- In the Second World War, the new industry of bijoux manufacture in France was paralysed; but they responded by producing bijoux patriotiques, with the emblems of regiments and other army units, to wear on their uniforms.
- After the second world war, in the optimistic spirit of the time, with more money, more hope, and more future, bijou once again became part of daily life as a way to express thanks and love.
After the 1950s, three distinct strands of the art developed:
- Joaillerie, made as one-off pieces or in limited editions, in precious metal and gemstones.
- Bijouterie fantaisie, made of many new materials such as plastic
- Bijouterie artisanale, again made as one-offs or in limited editions, but not of high-valued material.
- Parure : A collection of several bijoux. often comprising those for the neck, head and arms.
Head and shoulder
- Boucle d'oreille or pendant d'oreille, earrings
- Diadème (Diadomic)
- Coiffe de cygne (Swan neck)
- Épingle à chapeau (On a hat)
- Épingle à cheveux (In the hair)
- Ferronnière (metaphorically, after the painting by Da Vinci of the "Unknown Woman")
- Tiare (Tiara)
- Bijou dentaire (Teeth)
- Implant cornéen (literally, "Corneal implant")
Wrist and arms
- Anneau (bijou)
- Bague (bijou)
- Bouton de manchette (Buttonhole, specifically when used to put a decoration such as a flower or bijou)
- Montre-bracelet (Watch strap)
- Collier, collar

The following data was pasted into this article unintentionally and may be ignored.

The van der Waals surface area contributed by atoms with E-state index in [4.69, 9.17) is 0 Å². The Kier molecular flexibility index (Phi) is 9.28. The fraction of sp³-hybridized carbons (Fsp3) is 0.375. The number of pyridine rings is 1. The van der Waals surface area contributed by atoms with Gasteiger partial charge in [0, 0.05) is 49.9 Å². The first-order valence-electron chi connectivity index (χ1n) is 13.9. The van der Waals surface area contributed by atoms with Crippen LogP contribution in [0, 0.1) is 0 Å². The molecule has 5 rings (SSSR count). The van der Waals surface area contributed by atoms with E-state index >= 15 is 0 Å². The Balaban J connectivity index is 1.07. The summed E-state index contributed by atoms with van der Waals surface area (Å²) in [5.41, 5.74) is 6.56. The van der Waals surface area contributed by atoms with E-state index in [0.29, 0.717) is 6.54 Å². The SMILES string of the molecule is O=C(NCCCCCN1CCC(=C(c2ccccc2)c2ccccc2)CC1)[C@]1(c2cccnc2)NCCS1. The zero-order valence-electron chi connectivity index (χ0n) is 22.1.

- Agrafe (bijou)
- Broche (bijou)
- Épingle à cravate (Tie pin)
- Ferret (Aglet; a false friend)
- Fibule (On one's ribs)
- Amulette (Amulet)
- Bijou de peau (skin)
- Boîte à bijoux (tin, box of bijou)
- Boucle de ceinture (Navel stud: Navel piercing)
- Bracelet de cheville
- Cassolette (small glass)
- Montre (Watch)
- Solitaire, an item of jewellery that stands on its own
A parure, if made since the 18th century, should be an ensemble (assembly) of several bijoux:
- The petite parure has a piece for the neck, and earrings, and a brooch
- The grande parure has those plus a diadem and two bracelets.
- Cartlidge, Barbara (1986). Les bijoux au XXieme (in French). Paris: Payot. p. 239. ISBN 2-228-00110-4.
- Mazloum, Claude (1993). Designer jewellery: the world's top artists. Rome: Gremese International. ISBN 88-7301-021-0.
- Dictionnaire International du Bijou (in French). Paris: Regard. 1998.
- Bernard Andrieu, ed. (2006). "Bijou". Dictionnaire du Corps en Sciences Humaines et Sociales [The dictionary of bodies and human sciences] (in French). CNRS.
- Kerténian, Remy (2003). Le bijou Provençal (in French). Aubanel.
- Vanhaeren, M; D'Errico, F (July 2008). "Aux origines de la parure" [On the Origin of Ornament]. Pour la Science (in French): 58–64.
- Taborin, Yvette. Langage sans parole - la parure au temps préhistorique [Language without speech: conversation in prehistoric times]. La Maison des Roches.
- "Le bijou implanté dans l'oeil" [Bijou implanted into the eye]. madmoizelle.com (in French). Retrieved 3 September 2015.[unreliable source?]
- "RMN-Grand Palais - Agence photographique". www.photo.rmn.fr. châtelaine (bijou). Réunion des musées nationaux et du Grand Palais des Champs-Élysées. Retrieved 16 January 2012.